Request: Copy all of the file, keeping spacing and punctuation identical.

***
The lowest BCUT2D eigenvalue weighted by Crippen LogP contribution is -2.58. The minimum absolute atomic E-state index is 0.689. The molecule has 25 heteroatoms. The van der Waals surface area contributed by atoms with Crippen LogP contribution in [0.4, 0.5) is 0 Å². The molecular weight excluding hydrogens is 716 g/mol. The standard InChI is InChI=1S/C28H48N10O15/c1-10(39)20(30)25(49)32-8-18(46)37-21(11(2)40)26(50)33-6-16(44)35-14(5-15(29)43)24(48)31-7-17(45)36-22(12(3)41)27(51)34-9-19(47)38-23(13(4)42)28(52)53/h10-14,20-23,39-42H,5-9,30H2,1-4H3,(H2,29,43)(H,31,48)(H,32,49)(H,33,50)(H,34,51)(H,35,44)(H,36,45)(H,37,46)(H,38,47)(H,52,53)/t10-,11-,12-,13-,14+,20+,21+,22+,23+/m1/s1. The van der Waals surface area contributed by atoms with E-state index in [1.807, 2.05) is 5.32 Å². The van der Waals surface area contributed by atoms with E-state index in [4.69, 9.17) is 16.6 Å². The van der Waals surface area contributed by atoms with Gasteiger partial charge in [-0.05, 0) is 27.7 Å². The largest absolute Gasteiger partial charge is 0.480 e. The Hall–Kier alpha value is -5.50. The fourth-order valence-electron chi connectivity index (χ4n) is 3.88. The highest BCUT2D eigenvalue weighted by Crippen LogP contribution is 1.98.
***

The lowest BCUT2D eigenvalue weighted by Crippen LogP contribution is -2.58. The minimum absolute atomic E-state index is 0.689. The molecule has 25 heteroatoms. The van der Waals surface area contributed by atoms with Crippen LogP contribution in [0.4, 0.5) is 0 Å². The molecular weight excluding hydrogens is 716 g/mol. The standard InChI is InChI=1S/C28H48N10O15/c1-10(39)20(30)25(49)32-8-18(46)37-21(11(2)40)26(50)33-6-16(44)35-14(5-15(29)43)24(48)31-7-17(45)36-22(12(3)41)27(51)34-9-19(47)38-23(13(4)42)28(52)53/h10-14,20-23,39-42H,5-9,30H2,1-4H3,(H2,29,43)(H,31,48)(H,32,49)(H,33,50)(H,34,51)(H,35,44)(H,36,45)(H,37,46)(H,38,47)(H,52,53)/t10-,11-,12-,13-,14+,20+,21+,22+,23+/m1/s1. The van der Waals surface area contributed by atoms with E-state index in [1.807, 2.05) is 5.32 Å². The van der Waals surface area contributed by atoms with E-state index in [4.69, 9.17) is 16.6 Å². The van der Waals surface area contributed by atoms with Gasteiger partial charge in [-0.05, 0) is 27.7 Å². The largest absolute Gasteiger partial charge is 0.480 e. The Hall–Kier alpha value is -5.50. The fourth-order valence-electron chi connectivity index (χ4n) is 3.88. The highest BCUT2D eigenvalue weighted by Crippen LogP contribution is 1.98.